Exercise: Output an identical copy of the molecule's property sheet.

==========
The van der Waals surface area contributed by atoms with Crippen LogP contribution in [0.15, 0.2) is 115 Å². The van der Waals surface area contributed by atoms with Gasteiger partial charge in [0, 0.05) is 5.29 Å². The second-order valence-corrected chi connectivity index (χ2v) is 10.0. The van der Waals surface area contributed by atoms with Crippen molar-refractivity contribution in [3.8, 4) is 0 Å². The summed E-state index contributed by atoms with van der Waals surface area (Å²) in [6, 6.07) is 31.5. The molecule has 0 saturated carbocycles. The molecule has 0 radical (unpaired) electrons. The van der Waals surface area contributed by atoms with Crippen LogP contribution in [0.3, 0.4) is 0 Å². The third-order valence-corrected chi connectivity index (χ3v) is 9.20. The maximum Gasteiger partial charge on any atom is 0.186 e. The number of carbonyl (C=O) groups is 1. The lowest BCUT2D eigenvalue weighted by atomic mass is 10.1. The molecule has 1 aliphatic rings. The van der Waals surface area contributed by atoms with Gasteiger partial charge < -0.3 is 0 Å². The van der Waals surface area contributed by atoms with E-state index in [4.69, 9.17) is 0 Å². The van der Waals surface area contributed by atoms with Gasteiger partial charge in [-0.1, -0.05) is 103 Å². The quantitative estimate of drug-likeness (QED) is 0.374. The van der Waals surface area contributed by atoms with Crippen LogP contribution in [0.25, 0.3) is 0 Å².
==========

The van der Waals surface area contributed by atoms with Crippen LogP contribution in [0.15, 0.2) is 115 Å². The van der Waals surface area contributed by atoms with Gasteiger partial charge in [0, 0.05) is 5.29 Å². The second-order valence-corrected chi connectivity index (χ2v) is 10.0. The van der Waals surface area contributed by atoms with Crippen molar-refractivity contribution in [3.8, 4) is 0 Å². The summed E-state index contributed by atoms with van der Waals surface area (Å²) in [6, 6.07) is 31.5. The molecule has 0 saturated carbocycles. The molecule has 0 radical (unpaired) electrons. The van der Waals surface area contributed by atoms with Crippen LogP contribution in [0.3, 0.4) is 0 Å². The third-order valence-corrected chi connectivity index (χ3v) is 9.20. The maximum Gasteiger partial charge on any atom is 0.186 e. The number of carbonyl (C=O) groups is 1. The lowest BCUT2D eigenvalue weighted by atomic mass is 10.1. The molecule has 1 aliphatic rings. The van der Waals surface area contributed by atoms with Gasteiger partial charge < -0.3 is 0 Å². The van der Waals surface area contributed by atoms with E-state index in [4.69, 9.17) is 0 Å². The van der Waals surface area contributed by atoms with Gasteiger partial charge in [-0.1, -0.05) is 103 Å². The quantitative estimate of drug-likeness (QED) is 0.374. The van der Waals surface area contributed by atoms with Crippen LogP contribution in [0.25, 0.3) is 0 Å².